Vanity Fair excerpts the new book from Dan Pfeiffer, the former Obama communications director, entitled Battling the Big Lie (publish date June 7). Pfeiffer diagnoses the party’s messaging troubles—and calls for building a bigger megaphone. Why Do Democrats Suck At Messaging? (excerpt):

It didn’t matter if Democrats had won or lost the most recent election. The Question comes in many forms, but it always boils down to some version of: Why do Democrats suck at messaging? The Question was usually, but not always, asked politely. Sometimes it came with a series of ideas. Politics is one of those endeavors where everyone thinks they are qualified to have an opinion. And the people successful enough to write checks big enough to attend these events are generally not the sort of people who experience self-doubt.

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For much of my time in the White House, I was anonymous in face and name to all but the most attuned political observers. But in a crowd of well-heeled donors, I had all the markings of a staffer: a little too young, a bit haggard, with the dark circles that are imprinted under the eyes after a year of working White House hours.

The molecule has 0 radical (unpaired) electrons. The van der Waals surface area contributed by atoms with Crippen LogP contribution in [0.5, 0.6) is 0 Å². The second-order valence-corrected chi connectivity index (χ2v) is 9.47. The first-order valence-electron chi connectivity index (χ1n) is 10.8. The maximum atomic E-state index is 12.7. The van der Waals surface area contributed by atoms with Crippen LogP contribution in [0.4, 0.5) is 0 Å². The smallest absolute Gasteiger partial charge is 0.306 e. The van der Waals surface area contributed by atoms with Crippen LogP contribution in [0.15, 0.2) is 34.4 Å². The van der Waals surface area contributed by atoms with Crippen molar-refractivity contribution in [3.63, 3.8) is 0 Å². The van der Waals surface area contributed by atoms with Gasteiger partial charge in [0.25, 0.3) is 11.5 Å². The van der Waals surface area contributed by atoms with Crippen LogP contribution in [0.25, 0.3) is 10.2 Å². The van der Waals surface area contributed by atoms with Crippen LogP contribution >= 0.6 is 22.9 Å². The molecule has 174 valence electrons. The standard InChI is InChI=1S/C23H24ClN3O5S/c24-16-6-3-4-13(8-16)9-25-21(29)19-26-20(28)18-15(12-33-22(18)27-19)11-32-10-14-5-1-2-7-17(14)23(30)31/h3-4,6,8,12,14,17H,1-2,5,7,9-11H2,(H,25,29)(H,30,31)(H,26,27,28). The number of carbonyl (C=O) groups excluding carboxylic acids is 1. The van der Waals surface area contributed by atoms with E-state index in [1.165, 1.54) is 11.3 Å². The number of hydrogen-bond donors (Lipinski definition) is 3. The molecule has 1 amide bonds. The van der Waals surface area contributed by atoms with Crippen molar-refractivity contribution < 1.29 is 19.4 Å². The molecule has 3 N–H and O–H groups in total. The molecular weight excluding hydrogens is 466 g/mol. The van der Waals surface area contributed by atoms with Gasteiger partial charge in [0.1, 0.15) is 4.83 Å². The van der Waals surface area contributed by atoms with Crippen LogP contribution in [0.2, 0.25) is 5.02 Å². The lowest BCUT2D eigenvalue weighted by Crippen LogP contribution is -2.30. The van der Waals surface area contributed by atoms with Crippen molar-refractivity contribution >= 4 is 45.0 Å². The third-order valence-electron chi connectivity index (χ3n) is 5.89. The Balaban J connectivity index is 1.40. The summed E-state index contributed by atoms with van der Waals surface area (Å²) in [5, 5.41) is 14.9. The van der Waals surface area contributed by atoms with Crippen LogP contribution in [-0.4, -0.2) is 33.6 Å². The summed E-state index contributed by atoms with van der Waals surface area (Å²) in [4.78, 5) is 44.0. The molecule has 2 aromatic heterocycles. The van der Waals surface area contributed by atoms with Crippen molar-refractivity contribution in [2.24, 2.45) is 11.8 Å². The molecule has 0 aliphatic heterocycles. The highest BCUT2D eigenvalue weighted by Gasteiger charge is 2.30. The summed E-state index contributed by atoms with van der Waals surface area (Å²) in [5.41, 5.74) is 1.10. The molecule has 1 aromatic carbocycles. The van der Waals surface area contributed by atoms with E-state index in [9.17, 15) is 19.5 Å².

I never had a great answer for them—or, at least, I never had an answer they found satisfactory. And their “thoughts” usually amounted to their pretending that their experience making a fortune selling mail-order underwear, betting against the housing market, or producing a hit sitcom made them qualified to do my job.

Political donors are not the only ones obsessed with “the Question.” Pundits and the political press are constantly haranguing Democrats for their messaging mistakes. One liberal writer of several well-reviewed presidential histories called me often during Obama’s first term to lecture me on why Obama didn’t yet have a version of FDR’s New Deal or LBJ’s Great Society. The subtext of these conversations was that great slogans make great presidents. Much of Progressive Twitter is filled with lamentations about some failure or missed messaging opportunity. There was a running joke in the Obama White House that you needed a master’s in economics to discuss economic policy and a doctorate in public health to offer health care ideas, but everyone believed that reading the newspaper made them qualified to opine on messaging strategy.